I missed the first weeks of City Ballet’s current season (I was catching the Notre Dame conflagration in Paris). The two performances I’ve managed to see since I got back ran the usual New York City Ballet gamut from awful to inspiring. Inspiring were the evolving artistry of Harrison Ball, a true classicist, in Valse-Fantaisie, and of Erica Pereira in the same ballet—it’s taken her a long time, but so what? Daniel Ulbricht continues on his path from firecracker to artist: he did honor to A Suite of Dances, a Jerome Robbins solo vehicle for Baryshnikov undermined by those cute Robbins signatures: a somersault here, a shrug there, and don’t forget that cartwheel—so appropriate to a Bach cello suite! Unity Phelan was a welcome presence in the first movement of Western Symphony. Megan Fairchild was pleasing in Balanchine’s Sonatine, even though she’s not quite French enough for Ravel’s ravishing music. Young Roman Mejia is simply a star—everybody knows it, including him. But maybe that’s a quality shared by all true naturals. He’s a blast of energy and technique—a Villella in the making.
As for the negatives, where to begin? There was the omnipresent Pam Tanowitz’s Bartók Ballet—so muddled, so ugly, so long. Bartók’s thorny Fifth String Quartet is unfortunate music for dance, the goldish, grayish costumes didn’t help, and the dancers—all of them nobly working away like mad—were irrelevant. They could have been any eleven dancers from the company, their anonymity heightened by the gloomy lighting (a City Ballet specialty).
The other new ballet was a throwaway by Justin Peck. Title: Bright. (It wasn’t.) Music: unattractive stuff from Mark Dancigers (Peck’s musical taste is beyond my understanding). Dance content: three couples in pretty costumes with lots of lifts and lyricism. Sara Mearns and Russell Janzen led the proceedings to no particular effect. Greatest virtue: Bright was short.
Then there was the worst performance of Balanchine’s Stravinsky Violin Concerto I’ve ever seen, and I’ve seen a lot of them. The first “Aria” was led by Mearns, whose compact body is exactly wrong for the strange contortions and exaggerations Balanchine summoned from Karen von Aroldingen, who was extraordinarily supple and acrobatic—her arched back was an astonishment, and her movement singularly unusual. This is not Mearns. She came to life in the final movement where she could be jaunty and relaxed—and relieved. (Her partner, the impressive young Aaron Sanz, actually had a conception of his role.) The second Aria was worse. No one has ever forgotten not just the dancing but the gorgeous vision of leonine Peter Martins with delicate Kay Mazzo. Lauren Lovette and Joseph Gordon were utterly pedestrian here—no contrast, no concept, no Stravinsky Violin Concerto.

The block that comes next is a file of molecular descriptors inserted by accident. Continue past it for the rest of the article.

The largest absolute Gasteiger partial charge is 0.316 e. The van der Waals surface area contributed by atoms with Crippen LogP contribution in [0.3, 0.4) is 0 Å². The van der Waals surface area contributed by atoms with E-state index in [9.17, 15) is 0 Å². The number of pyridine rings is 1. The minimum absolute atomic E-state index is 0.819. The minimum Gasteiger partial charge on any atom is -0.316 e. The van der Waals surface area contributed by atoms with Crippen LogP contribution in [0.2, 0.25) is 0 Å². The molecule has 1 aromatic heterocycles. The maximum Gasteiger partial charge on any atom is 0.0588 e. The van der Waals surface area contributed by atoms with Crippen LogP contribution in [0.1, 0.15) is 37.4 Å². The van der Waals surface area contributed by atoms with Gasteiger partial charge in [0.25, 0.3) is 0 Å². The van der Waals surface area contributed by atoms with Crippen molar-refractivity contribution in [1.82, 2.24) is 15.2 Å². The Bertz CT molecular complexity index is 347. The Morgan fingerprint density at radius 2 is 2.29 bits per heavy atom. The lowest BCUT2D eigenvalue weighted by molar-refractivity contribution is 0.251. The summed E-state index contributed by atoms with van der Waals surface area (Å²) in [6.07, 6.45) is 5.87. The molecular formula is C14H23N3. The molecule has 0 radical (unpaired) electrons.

Weirdest effect of the season to date: the small flat doohickey they stuck on Mearns’ head in the last movement of Western Symphony. Granted, Mearns has none of the qualities of the original, the great Tanaquil LeClercq—she can be funny but she can’t be witty, and she lacks elegance. That’s no reason, though, to rob her of the most famous headpiece in the Balanchine repertoire—that towering black confection with the tilted brim. This headpiece is as fundamental to Western as the mass fouettées of the finale.
What made High Button Shoes a considerable Broadway hit back in 1947—it ran longer than Finian’s Rainbow and Brigadoon!—was the presence of Phil Silvers as the con man/charmer Harrison Floy, the radiant energy of Nanette Fabray (the turning point of her happy career), and Jerome Robbins’ brilliant Bathing Beauty Ballet, a tour de force of lunatic complexity as an endless stream of Beauties and Keystone Kops pop in and out of changing cabins on Atlantic City’s boardwalk. The rest of the show, as I remember it, was pretty terrible, something that the recent Encores! revival sadly confirmed.
The endless first act has no coherence, no charm, and lots of puerile jokes. It has one peppy song—“Papa, Won’t You Dance with Me?”—which makes for a brisk polka number that the City Center audience fell on with yelps of relief. (The song, by the way, became the late Doris Day’s first post-band singer hit.) And then there was something called the “Get Away Ballet”—a feeble Agnes de Mille rip-off choreographed by Sarah O’Gleby in the mode of de Mille’s famous “dream ballets.” De Mille and Robbins must have been revolving in their respective graves. The Jule Styne-Sammy Cahn score is derivative and second-rate. The Encores! performances were efficiently shticky—only Kevin Chamberlin as Floy’s rotund sidekick was three-dimensional. As for the Bathing Beauty Ballet itself, it lived up to its huge reputation, even though the stage of the City Center was too small for it: it looked reduced. But in the middle of the mess that is High Button Shoes, it shone with the light of genius.
Another disappointment: Mark Morris’s Pepperland, which washed up at BAM after an extended tour to mark the half-century of Sgt. Pepper’s Lonely Hearts Club Band. If only he had stuck to the Beatles. The music consists of some songs from the album, almost perversely chosen and hideously orchestrated by Morris’ frequent collaborator Ethan Iverson, plus some numbers by Iverson himself, also hideously orchestrated. You thought it couldn’t be done, but they’ve succeeded in draining the charm out of the Beatles! The company was bright and alluring, there were moments of interest (how not, considering Morris’ tremendous talent), but for me this was a dismaying event. I should have stayed in Paris.